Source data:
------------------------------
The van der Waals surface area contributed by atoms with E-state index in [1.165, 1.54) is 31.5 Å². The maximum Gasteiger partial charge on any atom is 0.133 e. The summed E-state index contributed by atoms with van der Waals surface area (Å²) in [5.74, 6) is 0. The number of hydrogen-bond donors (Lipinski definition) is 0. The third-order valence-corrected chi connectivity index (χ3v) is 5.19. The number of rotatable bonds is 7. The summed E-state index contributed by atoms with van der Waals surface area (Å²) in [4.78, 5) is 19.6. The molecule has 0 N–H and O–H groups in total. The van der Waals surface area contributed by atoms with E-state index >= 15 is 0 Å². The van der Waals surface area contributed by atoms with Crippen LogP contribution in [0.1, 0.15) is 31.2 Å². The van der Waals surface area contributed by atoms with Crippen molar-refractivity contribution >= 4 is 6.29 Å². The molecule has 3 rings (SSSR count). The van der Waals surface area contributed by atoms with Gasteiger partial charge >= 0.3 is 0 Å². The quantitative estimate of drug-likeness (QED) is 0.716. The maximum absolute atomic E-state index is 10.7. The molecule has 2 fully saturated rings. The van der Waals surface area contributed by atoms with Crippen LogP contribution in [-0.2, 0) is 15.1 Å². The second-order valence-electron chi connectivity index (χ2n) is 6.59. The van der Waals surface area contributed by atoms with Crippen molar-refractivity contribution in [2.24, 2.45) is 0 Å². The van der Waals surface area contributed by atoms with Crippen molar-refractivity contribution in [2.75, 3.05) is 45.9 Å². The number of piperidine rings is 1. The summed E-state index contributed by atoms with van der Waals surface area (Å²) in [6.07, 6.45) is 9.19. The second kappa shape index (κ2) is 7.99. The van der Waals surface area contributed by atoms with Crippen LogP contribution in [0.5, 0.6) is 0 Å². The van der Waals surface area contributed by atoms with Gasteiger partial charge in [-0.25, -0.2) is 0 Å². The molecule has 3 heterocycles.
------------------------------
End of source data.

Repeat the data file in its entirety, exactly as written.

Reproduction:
The van der Waals surface area contributed by atoms with E-state index in [1.165, 1.54) is 31.5 Å². The maximum Gasteiger partial charge on any atom is 0.133 e. The summed E-state index contributed by atoms with van der Waals surface area (Å²) in [5.74, 6) is 0. The number of hydrogen-bond donors (Lipinski definition) is 0. The third-order valence-corrected chi connectivity index (χ3v) is 5.19. The number of rotatable bonds is 7. The summed E-state index contributed by atoms with van der Waals surface area (Å²) in [4.78, 5) is 19.6. The molecule has 0 N–H and O–H groups in total. The van der Waals surface area contributed by atoms with E-state index >= 15 is 0 Å². The van der Waals surface area contributed by atoms with Crippen LogP contribution in [0.1, 0.15) is 31.2 Å². The van der Waals surface area contributed by atoms with Crippen molar-refractivity contribution >= 4 is 6.29 Å². The molecule has 3 rings (SSSR count). The van der Waals surface area contributed by atoms with Gasteiger partial charge >= 0.3 is 0 Å². The quantitative estimate of drug-likeness (QED) is 0.716. The maximum absolute atomic E-state index is 10.7. The molecule has 2 fully saturated rings. The van der Waals surface area contributed by atoms with Crippen LogP contribution in [-0.2, 0) is 15.1 Å². The second-order valence-electron chi connectivity index (χ2n) is 6.59. The van der Waals surface area contributed by atoms with Crippen molar-refractivity contribution in [2.24, 2.45) is 0 Å². The van der Waals surface area contributed by atoms with Crippen molar-refractivity contribution in [2.75, 3.05) is 45.9 Å². The number of piperidine rings is 1. The summed E-state index contributed by atoms with van der Waals surface area (Å²) in [6.07, 6.45) is 9.19. The second kappa shape index (κ2) is 7.99. The van der Waals surface area contributed by atoms with Crippen LogP contribution in [0.5, 0.6) is 0 Å². The van der Waals surface area contributed by atoms with Gasteiger partial charge in [-0.25, -0.2) is 0 Å². The molecule has 3 heterocycles.